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Marketing 101

So often people use the word advertising interchangeably with marketing.  Let’s start off first by distinguishing these two words.  Advertising is only a small part of marketing. Although it can sometimes feel like a more productive form of marketing. It doesn’t nullify or make the other components of marketing any less important.  For a marketing strategy to be effective, each component should be considered equally to determine its role in your marketing plan and overall goals.

I’d like to take you through some basics before we get into the specifics.  If you are starting from scratch putting together a marketing strategy there is some very important groundwork to be laid.  First, on the agenda should be establishing a target market.  A target market could include thousands of people or even just a few.  It all depends on the product or service you provide.  The pitfall to establishing this market is you can sometimes cast too wide of a net.  It’s better to start small and then expand your audience. This gives you the opportunity to gain the credibility to make it easier to break into larger markets.

Secondly, you need to understand your strengths and weaknesses both as a company and as an individual or team.  If you have a team that is great in person but struggles to pick up the phone to make a sales call you don’t want your marketing strategy to rely on a strong call effort. On the other hand, if you’ve got a speed dialing, fast talking, sales machine that freezes up when they come face to face with a potential consumer you don’t want to focus your marketing efforts on in-person business to business sales.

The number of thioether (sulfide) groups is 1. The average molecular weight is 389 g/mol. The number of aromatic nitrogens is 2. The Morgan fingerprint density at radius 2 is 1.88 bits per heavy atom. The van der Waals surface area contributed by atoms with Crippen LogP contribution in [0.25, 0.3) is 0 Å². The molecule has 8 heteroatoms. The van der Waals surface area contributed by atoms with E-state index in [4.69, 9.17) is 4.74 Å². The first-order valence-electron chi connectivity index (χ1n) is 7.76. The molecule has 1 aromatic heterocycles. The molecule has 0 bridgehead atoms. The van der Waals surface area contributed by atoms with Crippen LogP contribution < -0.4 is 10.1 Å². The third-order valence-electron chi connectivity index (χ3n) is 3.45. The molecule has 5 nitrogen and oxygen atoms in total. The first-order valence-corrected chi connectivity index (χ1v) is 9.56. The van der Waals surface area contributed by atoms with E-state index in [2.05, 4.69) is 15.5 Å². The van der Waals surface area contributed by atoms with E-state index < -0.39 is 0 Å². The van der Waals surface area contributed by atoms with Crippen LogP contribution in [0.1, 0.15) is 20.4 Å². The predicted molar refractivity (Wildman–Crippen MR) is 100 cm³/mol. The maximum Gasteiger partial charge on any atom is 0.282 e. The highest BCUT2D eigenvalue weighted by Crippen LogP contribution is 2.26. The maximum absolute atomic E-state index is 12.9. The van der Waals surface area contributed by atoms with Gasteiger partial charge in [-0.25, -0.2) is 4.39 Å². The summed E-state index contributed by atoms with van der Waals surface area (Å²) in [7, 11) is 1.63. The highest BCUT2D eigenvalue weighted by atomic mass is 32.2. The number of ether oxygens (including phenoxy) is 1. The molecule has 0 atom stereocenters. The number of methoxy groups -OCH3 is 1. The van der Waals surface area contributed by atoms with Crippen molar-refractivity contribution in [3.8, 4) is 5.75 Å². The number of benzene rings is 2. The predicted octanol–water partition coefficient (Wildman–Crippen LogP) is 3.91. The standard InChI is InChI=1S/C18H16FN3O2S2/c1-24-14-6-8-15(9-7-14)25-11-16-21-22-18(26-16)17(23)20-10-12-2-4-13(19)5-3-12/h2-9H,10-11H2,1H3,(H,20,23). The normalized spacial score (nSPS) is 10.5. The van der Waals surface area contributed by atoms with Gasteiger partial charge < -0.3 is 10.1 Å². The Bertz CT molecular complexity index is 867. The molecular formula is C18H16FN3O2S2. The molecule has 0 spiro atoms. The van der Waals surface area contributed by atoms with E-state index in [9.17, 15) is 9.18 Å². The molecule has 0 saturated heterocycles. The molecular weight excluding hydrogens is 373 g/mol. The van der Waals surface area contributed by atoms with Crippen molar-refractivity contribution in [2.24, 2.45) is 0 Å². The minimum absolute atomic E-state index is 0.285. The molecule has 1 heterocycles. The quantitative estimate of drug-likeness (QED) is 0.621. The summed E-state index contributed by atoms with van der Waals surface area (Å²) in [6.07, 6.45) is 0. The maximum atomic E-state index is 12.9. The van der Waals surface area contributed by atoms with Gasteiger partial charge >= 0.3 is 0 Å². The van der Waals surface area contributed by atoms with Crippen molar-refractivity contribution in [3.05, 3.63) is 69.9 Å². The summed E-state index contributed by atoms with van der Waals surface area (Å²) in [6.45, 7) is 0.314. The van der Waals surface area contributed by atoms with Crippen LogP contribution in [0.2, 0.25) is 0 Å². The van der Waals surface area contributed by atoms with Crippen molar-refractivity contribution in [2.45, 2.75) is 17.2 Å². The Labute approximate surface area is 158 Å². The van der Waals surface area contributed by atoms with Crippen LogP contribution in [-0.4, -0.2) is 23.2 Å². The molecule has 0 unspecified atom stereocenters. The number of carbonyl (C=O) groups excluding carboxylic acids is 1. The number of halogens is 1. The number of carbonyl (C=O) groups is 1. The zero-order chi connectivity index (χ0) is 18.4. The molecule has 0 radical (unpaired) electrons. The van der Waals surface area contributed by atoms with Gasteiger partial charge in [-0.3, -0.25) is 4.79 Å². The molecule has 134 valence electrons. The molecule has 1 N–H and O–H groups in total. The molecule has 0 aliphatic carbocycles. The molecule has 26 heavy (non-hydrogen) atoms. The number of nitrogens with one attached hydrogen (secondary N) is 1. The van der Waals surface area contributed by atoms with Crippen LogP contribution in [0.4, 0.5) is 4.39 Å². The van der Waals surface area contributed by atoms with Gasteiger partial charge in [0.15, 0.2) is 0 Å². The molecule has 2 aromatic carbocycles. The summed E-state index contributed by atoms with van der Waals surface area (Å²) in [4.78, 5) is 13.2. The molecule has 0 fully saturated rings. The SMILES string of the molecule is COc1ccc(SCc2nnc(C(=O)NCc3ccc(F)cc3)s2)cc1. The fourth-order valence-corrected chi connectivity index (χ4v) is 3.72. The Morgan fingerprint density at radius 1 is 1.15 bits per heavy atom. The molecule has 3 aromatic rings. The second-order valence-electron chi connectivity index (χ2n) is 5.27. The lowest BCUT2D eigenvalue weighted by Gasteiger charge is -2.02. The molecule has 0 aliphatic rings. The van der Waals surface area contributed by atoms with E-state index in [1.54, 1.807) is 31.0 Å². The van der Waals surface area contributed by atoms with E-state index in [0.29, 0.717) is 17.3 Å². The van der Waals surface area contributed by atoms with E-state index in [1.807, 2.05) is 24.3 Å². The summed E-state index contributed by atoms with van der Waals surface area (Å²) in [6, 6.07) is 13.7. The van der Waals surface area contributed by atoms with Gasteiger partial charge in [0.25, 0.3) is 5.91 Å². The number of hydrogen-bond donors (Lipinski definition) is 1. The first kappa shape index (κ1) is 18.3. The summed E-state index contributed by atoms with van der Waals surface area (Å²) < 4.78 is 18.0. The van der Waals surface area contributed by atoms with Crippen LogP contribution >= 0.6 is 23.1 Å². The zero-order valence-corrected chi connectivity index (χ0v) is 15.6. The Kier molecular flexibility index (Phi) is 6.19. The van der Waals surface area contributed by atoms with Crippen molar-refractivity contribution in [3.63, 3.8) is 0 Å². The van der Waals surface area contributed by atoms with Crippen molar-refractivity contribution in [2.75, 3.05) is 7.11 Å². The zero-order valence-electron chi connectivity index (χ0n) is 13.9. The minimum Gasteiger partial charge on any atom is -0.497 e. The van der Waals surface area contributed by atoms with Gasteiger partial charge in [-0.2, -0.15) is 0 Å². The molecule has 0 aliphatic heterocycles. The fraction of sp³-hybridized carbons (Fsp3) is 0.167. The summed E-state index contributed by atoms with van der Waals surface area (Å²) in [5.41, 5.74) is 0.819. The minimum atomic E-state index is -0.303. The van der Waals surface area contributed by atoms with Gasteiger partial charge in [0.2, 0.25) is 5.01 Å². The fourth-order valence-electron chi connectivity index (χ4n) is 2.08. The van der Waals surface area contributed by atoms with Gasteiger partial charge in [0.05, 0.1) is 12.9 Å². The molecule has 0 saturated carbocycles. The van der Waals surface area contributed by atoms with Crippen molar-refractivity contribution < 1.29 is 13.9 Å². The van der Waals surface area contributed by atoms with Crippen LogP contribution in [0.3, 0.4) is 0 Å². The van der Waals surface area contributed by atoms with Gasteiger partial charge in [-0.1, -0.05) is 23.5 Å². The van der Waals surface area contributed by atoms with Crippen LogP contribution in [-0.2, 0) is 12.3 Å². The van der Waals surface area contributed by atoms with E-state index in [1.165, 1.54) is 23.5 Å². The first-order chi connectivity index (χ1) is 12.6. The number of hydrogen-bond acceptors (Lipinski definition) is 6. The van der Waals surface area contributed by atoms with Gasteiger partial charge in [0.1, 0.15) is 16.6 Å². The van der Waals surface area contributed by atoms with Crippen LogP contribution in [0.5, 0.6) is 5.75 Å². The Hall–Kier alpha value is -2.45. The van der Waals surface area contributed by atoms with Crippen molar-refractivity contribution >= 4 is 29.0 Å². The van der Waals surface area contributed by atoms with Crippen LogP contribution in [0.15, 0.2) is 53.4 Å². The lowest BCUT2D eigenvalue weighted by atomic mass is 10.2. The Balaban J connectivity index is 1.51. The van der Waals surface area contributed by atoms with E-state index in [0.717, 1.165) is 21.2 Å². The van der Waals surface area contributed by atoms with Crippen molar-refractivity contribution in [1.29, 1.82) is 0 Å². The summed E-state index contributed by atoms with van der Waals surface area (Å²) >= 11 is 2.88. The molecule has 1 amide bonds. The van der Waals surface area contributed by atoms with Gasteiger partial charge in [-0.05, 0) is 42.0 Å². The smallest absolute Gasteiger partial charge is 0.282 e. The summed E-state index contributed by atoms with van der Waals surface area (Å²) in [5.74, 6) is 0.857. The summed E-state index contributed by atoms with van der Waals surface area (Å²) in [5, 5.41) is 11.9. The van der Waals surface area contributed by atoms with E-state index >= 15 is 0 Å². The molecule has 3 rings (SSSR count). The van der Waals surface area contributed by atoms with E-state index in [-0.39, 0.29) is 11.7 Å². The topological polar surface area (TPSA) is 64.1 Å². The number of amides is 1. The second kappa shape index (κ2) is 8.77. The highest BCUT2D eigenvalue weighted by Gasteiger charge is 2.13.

Now that you’ve established your target audience and how your team works best.  You now need to determine how your target audience gets their information.  If you have a new app that you are marketing to teens you aren’t going to use a snail mail campaign or a coupon in a Val-Pak to advertise your services because that’s not how Generation Z or Millenials get their information.  You would be posting on social media, blogging about it, or going directly to the schools to get the word out.  If you are selling AARP memberships though you would find much less success in using social media than you might see in sending a postcard or a discounted membership in a coupon mailer.

Your next step is customer relations.  You’ve started establishing a customer base but this will do you no good if they are dissatisfied or forgotten about. Again, assess how your customer base likes to receive information. Make sure you have consistent procedures in place to request feedback, offer promotions, and even establish a customer loyalty program.  Customer loyalty programs are one of the most efficient ways to increase repeat business.

One of the key components to marketing that is often missed or mislabeled is product research and pricing.  It’s important to know what the rest of the market is doing and how your product can be differentiated. You may find that the value it adds to the current market is discounted pricing, superior service,  or innovative technology.

With such a high level of competition in most markets, one distinguishing factor of a company tends to be whether or not they are socially responsible.  So don’t forget to pick a cause to be a part of or make sure you are present at community events.  People will often pay a higher price when they are local or connected to a worthy cause.  If you have both of these things going for you then you should be GOLDEN!

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